The best reason to watch ABC's Sunday movie, Penthouse (Sunday at 8 p.m., Ch. 4) is to get a good look at the beautiful woman who decked Mike Tyson.

As an actress, however, Robin Givens is no knockout."Penthouse" gives you the chance to spend two hours in the company of a psychotic killer, played by David Hewlett, and his captive, Givens. The repartee sparkles more on the supermarket checkout line.

Hewlett is Joey, who starts out the film escaping from the locked ward of a mental institution. He makes a beeline for the glamorous digs of his teenage friend, Dinah St. Clair (Givens).

Joey loves Dinah and initially she welcomes him for old time's sake. She doesn't know he was institutionalized and that he knifed to death a guard who tried to stop him from reaching her penthouse.

She begins to realize that something is wrong when he locks the penthouse door to keep her prisoner. Why there's no spare key around is one of the script's little mysteries.

While Robert Guillaume as record mogul Papa St. Clair tries to bully the copsdownstairs - a hapless hostage negotiator and a hopeless police lieutenant - Joey prusues his imaginary romance and talks about leaving the apartment the same way his mother went. Mommy dearest jumped to her death, a suicide.

The trouble is that Joey seems basically sweet and - at least until it's time to depart - obviously has no intention of harming Dinah. That keeps suspense at a minimum. His libido, as well as the rest of his psyche, is stuck back in early adolescence. Why, the boy isn't even into bondage and doesn't tie up his captive while he sleeps.

If that girl had any of Givens' real-life gumption, she'd have been out ot there and this film would have been history long before it had dragged on for two hours.

- THE CROWD promises to be a lot livelier in the hour before "Penthouse," when ABC airs The Debbie Allen Special (Sunday at 7 p.m., Ch. 4). The show was not available for review, but among those who will be on hand are Whoopi Goldberg, Guillaume, Phylicia Rashad, Philip Michael Thomas and Little Richard.

"I wanted to do something that really warranted the word special." Allen said in an interview, "something that felt like a little musical movie. What I ended up doing was four little musical comedy movies, four musical short stories."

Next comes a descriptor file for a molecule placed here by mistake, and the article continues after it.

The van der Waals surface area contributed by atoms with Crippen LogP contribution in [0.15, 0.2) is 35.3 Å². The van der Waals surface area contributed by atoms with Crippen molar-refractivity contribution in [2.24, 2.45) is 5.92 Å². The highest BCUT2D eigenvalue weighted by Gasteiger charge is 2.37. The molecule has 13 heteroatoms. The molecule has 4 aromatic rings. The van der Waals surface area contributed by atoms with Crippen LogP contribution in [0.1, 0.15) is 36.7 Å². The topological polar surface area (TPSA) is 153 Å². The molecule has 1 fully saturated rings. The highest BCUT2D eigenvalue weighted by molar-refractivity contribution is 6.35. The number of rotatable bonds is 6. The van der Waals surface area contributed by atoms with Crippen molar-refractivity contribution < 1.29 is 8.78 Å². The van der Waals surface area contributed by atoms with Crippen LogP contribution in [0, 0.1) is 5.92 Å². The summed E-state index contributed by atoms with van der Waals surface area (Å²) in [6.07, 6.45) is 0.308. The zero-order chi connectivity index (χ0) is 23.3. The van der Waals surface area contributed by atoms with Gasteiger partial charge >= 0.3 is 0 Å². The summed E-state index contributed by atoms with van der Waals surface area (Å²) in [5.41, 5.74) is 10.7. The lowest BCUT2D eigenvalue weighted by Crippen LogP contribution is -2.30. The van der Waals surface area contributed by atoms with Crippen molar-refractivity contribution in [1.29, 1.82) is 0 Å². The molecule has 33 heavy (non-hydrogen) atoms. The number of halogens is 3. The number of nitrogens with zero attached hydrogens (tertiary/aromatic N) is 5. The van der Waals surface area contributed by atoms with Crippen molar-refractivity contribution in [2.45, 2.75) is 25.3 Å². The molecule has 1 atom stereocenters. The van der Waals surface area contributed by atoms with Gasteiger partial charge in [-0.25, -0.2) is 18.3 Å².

The first, she said, was "The Audition," in which Thomas plays a director-choreographer and Allen and Goldberg are auditioning. Allen said Goldberg sings anddances but refused to reveal her number.

The second vignette, "On Broadway," stars Guillaume as a critic and Allen as the star of a Broadway musical on opening night.

"The next one is 'Blind Date," Allen said. "It stars Little Richard as my blind date. Darling, I'd have to be blind. Seriously, he's so much fun to work with.

"The last one is called 'The Movie.' In that episode my sister, Phyicia, stars as my director. I'm having a hard time because I just broke up with my boyfriend and I can't remember my choreography. That one has a big production nember in Times Square."

- FILMS ABOUT the poaching of wild animals, the death of these animals and the threat to their species are nothing new - we see them coming out of Africa all the time and tut-tut disapprovingly.

Greed, Guns and Wildlife (Sunday at 9 p.m., TBS) puts a new spin on poaching because in this National Audobon Society special the poaching goes on in the United States.

A major target, according to narrator Richard Chamberlain, is the black bear. Poachers sell every part of the bear, from paws to gall bladder, which is considered a panacea in Asian medicine.

The show at one point follows Tennessee and North Carolina game officials who set up "Operation Smoky," a sting operation designed to infiltrate the black market in bears operating in the area of the Great Smoky Mounatins National Park. More than 40 people faced criminal charges; some were jailed, others were given substantial fines.

Poaching goes on from Idaho's Salmon River to Montana, Alaska, Tennessee, Florida, North Carolina, California, Louisiana, Georgia, Virginia and elsewhere. Its targets range from cougars to geese, from bald eagles to elk and alligators.

Word of warning: there are some scenes that will disturb the squeamish.